The players of our Women’s Soccer League in Haiti are made up of the wives and mothers, sisters and daughters of Lake Azuei Village, an extremely poor mud-hut village about an hour outside of Port-Au-Prince Haiti. Before the Hotes Foundation came to this village, the female’s role was to take care of their home, their children, and to secure the food and water for the household. Without electricity, and miles away from a their primary water and food source their entire day was dedicated to providing for their family – and it was never enough. To make matters worse, the women were regular victims of verbal and physical abuse. “When I think about how my life was back then, I want to cry. I just thought it would never change” said Berlanda, a Hotes Foundation Soccer player and mother of two.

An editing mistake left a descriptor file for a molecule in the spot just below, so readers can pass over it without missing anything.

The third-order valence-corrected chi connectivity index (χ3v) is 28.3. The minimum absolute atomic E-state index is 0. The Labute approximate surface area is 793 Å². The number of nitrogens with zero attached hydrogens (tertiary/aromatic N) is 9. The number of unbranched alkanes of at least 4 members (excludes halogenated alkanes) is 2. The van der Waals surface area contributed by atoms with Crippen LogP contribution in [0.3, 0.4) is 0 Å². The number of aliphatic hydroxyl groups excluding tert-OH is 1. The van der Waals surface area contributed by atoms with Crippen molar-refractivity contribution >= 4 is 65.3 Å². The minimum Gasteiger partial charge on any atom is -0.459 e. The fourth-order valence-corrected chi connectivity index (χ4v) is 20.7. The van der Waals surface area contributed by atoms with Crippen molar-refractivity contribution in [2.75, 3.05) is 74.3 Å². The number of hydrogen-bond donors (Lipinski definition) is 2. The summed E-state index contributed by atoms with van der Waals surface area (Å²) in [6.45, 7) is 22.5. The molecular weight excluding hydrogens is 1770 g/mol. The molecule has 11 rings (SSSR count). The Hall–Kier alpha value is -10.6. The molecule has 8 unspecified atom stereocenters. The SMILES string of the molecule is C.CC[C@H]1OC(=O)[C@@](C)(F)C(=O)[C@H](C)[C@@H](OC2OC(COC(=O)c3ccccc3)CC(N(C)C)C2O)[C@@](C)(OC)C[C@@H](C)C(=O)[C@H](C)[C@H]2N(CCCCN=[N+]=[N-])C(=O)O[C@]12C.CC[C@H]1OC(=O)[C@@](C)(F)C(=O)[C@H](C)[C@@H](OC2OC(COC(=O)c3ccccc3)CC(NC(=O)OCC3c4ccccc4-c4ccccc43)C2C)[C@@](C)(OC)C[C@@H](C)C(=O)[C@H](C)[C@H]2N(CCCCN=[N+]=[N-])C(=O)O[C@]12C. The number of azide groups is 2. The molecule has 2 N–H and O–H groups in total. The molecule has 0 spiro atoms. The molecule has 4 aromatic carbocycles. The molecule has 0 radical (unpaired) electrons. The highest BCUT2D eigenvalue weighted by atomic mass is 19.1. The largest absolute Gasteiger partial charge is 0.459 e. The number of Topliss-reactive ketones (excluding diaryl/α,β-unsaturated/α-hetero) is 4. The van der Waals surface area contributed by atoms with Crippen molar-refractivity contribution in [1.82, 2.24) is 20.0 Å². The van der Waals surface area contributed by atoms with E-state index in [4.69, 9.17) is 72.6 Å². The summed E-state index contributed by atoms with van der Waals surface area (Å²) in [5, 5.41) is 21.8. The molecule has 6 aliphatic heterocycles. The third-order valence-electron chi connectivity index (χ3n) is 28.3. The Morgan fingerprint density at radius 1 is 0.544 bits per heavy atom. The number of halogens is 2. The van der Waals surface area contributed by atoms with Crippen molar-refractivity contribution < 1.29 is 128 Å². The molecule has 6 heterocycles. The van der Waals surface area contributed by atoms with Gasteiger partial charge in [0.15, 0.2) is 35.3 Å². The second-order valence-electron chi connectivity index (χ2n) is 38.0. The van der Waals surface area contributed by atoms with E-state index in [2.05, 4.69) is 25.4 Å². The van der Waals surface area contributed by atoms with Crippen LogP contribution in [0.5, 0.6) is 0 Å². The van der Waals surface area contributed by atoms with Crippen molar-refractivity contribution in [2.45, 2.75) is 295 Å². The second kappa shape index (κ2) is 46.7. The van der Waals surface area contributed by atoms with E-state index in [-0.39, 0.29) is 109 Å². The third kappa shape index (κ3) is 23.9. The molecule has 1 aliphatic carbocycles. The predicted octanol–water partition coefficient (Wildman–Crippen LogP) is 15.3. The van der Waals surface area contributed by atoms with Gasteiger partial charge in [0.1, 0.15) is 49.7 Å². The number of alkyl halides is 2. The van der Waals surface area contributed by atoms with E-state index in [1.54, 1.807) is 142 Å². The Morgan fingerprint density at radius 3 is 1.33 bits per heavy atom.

In summer of 2014, the Hotes Foundation implemented on-going programs focused on empowering these women. We provided jobs, a feeding program, vegetable garden, and daycare for the young children to attend, giving the women the opportunity to work and go to school.
One year later, the village was flourishing, but the women were still being treated poorly by their male counterparts. We needed to find a way to empower the women. We knew we would have to get creative if we wanted to raise the level of personal power and community power that the girls & women had in the village. In a nation where soccer is a male dominated sport we started an all women’s soccer league; where soccer is king we made it queen.
Since we kicked off the league in 2015 it has disrupted generations of cultural norms effecting the lives of both men and women in the region.